6) See the bug below

Bug with selecting and copy pasting math operators

Bug 1
Suppose I start with the following math-mode equation

I would like to copy the limit to somewhere. So I press <SHIFT> and start moving the cursor backwards. If I am in front of the whole limit, this works well. One backwards arrow gives
and one copy+paste later I have image on a new line.

If I start before the subscript but in front of the lim then this happens:image after two <SHIFT>+<LEFT ARROW> becomes
that is not very ergonomic but it is NOT A BUG.

However, suppose I start with the function and I want to copy paste with the limit with the function. If I do it with the keyboard, everything works like expected:
followed by just enough <SHIFT>+<LEFT ARROW> gives
If you do a copy paste at this point, everything works as expected:

However if you accidentally go one step backwards more with the selection this is what happens:
and a copy paste gives:

This is a mild bug. One can see what is happening: the highlighting goes until the m and does not include the li part. However, the visual representation of this is off. The editor suggests that the whole lim is highlighted while only the m is.

This is much a bigger issue when you are using a mouse. If you select by dragging here is what you get:image
A copy+past gives a truncated limit:
Since aiming with the mouse is very unproductive, this essentially makes mouse selection useless in formulas with things like lim, sup and such.

Note that this does not happen with operators enclosed by math-up. Even though the cursor can end up in the middle of the operator:
A copy paste yields:

Furthermore, if conv is defined as a macro in the preamble it works even better: the cursor sticks to the boundary of the tag/macro and does not go inside!!

(Please forgive me for the meaningless math above)


Please make sup inf and such into a tag/macro instead of using ad-hoc logic for rendering these math operators. I believe this is more logical and avoids some buggy behavior.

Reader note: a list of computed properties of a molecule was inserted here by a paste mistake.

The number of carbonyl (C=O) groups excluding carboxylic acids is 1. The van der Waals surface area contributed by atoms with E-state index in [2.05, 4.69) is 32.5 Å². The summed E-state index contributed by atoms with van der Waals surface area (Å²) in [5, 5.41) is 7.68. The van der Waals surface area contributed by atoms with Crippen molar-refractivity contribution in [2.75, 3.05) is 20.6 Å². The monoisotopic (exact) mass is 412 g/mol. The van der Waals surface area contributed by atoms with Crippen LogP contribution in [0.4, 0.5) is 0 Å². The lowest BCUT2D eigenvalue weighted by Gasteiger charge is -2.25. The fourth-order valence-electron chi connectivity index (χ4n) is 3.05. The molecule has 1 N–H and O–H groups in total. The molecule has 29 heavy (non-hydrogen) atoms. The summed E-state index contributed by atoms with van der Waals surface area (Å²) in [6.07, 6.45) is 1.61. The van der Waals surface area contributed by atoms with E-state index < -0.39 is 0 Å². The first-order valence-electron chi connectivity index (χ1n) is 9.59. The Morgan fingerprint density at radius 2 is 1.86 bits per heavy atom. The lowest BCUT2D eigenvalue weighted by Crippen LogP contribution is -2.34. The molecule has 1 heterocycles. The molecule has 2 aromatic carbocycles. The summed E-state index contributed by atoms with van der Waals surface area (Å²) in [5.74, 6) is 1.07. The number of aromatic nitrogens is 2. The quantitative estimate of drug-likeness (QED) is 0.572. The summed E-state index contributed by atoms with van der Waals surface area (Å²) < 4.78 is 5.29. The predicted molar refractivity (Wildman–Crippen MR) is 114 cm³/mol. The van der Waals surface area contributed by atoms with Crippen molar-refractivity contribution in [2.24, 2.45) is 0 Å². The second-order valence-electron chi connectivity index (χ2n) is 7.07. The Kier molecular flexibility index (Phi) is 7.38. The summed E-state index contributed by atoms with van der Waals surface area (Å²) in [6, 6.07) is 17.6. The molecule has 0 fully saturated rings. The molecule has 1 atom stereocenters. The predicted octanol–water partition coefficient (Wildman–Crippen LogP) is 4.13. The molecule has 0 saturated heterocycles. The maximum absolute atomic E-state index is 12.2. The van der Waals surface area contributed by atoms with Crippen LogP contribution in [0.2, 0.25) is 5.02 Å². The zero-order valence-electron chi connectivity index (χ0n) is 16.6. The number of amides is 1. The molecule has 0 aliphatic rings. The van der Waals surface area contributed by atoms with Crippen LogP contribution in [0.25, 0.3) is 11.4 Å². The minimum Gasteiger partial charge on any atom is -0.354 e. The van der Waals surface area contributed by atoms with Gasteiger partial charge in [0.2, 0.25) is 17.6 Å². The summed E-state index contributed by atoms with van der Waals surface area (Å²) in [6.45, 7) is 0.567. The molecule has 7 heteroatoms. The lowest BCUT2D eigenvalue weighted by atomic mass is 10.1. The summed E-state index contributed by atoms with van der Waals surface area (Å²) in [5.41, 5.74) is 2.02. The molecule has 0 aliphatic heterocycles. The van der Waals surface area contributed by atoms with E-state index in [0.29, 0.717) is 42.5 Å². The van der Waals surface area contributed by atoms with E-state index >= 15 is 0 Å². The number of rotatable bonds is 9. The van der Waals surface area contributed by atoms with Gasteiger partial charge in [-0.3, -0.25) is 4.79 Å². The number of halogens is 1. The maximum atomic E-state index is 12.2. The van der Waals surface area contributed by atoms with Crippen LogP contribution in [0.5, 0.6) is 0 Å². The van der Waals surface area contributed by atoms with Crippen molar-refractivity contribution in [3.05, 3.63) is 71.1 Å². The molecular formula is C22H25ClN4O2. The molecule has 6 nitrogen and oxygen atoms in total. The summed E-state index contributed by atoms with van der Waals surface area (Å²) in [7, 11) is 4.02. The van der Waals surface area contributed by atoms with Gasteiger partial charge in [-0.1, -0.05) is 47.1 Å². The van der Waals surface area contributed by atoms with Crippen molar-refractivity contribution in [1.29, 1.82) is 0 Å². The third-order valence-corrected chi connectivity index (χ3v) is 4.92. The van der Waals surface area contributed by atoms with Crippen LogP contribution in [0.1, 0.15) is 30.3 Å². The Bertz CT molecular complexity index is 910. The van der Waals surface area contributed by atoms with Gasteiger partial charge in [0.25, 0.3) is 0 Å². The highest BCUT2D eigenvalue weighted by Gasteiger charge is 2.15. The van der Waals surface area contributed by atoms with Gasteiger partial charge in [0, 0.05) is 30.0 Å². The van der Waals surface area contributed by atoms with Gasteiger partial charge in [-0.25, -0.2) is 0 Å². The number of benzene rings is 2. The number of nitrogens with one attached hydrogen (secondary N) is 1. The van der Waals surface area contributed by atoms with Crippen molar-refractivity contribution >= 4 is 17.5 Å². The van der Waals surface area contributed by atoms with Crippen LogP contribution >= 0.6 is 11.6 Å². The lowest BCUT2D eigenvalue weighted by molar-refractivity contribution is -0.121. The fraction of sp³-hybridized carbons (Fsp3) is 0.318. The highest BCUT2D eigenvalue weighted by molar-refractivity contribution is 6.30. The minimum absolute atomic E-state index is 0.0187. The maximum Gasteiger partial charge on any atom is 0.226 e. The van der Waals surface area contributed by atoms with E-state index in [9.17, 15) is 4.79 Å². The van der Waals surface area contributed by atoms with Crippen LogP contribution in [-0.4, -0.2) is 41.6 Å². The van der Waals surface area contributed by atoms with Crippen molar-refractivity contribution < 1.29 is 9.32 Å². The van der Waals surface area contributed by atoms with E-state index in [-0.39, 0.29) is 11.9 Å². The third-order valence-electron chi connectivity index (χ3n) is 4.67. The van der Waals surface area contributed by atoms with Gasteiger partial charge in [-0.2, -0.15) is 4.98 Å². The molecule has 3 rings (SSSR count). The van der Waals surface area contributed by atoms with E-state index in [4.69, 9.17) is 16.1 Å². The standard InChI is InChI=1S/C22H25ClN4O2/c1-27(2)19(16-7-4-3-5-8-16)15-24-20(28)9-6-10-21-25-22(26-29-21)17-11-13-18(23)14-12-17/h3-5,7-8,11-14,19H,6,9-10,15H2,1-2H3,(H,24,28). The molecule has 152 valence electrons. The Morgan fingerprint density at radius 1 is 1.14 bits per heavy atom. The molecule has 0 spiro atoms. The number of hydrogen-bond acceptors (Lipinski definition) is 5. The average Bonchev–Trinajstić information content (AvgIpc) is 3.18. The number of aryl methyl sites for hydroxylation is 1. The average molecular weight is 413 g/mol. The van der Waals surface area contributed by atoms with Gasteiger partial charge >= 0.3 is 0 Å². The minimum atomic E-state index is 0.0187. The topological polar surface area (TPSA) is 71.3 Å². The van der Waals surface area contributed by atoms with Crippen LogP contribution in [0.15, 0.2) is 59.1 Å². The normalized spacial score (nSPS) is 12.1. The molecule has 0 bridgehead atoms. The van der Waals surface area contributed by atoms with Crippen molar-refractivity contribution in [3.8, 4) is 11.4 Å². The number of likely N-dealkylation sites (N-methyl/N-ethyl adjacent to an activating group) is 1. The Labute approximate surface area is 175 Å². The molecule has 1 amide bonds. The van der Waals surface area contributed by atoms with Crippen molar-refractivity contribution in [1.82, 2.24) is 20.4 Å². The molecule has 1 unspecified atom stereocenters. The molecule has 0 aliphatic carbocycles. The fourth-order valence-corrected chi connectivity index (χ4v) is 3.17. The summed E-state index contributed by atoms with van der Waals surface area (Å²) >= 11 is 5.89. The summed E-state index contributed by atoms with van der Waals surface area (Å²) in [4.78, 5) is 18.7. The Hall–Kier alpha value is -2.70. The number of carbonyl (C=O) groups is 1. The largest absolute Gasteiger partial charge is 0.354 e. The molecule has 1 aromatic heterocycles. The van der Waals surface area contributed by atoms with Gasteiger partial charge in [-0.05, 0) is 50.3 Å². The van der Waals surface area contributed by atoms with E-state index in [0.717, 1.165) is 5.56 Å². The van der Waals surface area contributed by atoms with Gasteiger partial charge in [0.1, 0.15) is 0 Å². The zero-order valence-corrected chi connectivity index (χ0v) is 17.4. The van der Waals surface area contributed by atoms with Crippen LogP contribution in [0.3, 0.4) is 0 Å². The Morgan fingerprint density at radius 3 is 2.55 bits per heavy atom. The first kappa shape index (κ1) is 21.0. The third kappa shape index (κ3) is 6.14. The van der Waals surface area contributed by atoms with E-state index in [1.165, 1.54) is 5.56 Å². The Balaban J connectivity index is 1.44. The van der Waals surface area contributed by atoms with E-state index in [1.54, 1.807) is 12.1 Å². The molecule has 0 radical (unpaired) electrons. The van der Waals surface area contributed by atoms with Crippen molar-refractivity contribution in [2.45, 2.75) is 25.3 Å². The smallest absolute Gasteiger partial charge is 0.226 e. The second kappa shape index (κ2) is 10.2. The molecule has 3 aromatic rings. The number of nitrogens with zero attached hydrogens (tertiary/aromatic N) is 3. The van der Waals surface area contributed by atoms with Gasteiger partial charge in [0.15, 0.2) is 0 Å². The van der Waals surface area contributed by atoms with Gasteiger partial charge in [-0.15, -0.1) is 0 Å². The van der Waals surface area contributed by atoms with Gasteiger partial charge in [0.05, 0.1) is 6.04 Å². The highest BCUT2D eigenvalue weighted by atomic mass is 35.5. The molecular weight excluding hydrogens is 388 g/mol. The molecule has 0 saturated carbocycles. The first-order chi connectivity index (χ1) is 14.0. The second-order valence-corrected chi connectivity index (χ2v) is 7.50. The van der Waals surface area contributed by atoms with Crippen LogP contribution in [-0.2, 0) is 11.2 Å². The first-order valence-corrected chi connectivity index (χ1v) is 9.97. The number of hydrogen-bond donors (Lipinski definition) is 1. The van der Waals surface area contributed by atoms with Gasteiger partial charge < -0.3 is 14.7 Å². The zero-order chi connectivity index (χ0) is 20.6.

Also, I think one should be encouraged to “define” math operators in the preamble if one uses them consistently through a paper. I would appreciate a pointer on how to encode the behavior of super/subscripts close to such macros.

Here is a screenshot of three math equations with:

  • the operator conv
  • the ad-hoc defined operator sup
  • the default result of typing \ s u p <RET>
    I believe sup and similar should be like in the second math entry rather than in the third one. Texmacs however really prefers the third option (second version of sup) and I think that is counterproductive.

EDIT: One shortcoming of my proposal comes to mind: suppose you are a new user typing math and you just write s u p to insert a sup. Then this would just insert the letters sup and not a special operator. Maybe logic to detect these operators when typed should be implemented (it already is) but, for example, once space is pressed (that should be pressed at the end of the operator sup) then it converts it to a macro?

Thank you very much in advance!!!

1 Like

I am going to read the details of your interesting message in the very near future, for the moment I have two very mild comments.

  • it may be that the background cause of the anti-intuitive behaviour of TeXmacs is that some relevant points of its logic are not made clear enough or at all by the author—this is linked to the very low discoverability of some TeXmacs features, which at the moment seems to be a concern for me and you only :wink:
  • I have a hint in particular that there is a logic behind sup and other operators with the same behaviour, in that \ s u p + <RET> is only the hybrid mode representation of the sup operator, and that this hybrid mode representation “needs” to be there to have a “LaTeX to TeXmacs mapping” but is completely separated by the way the operators are represented in TeXmacs

If I have more comments after I read the rest of your post I will write again.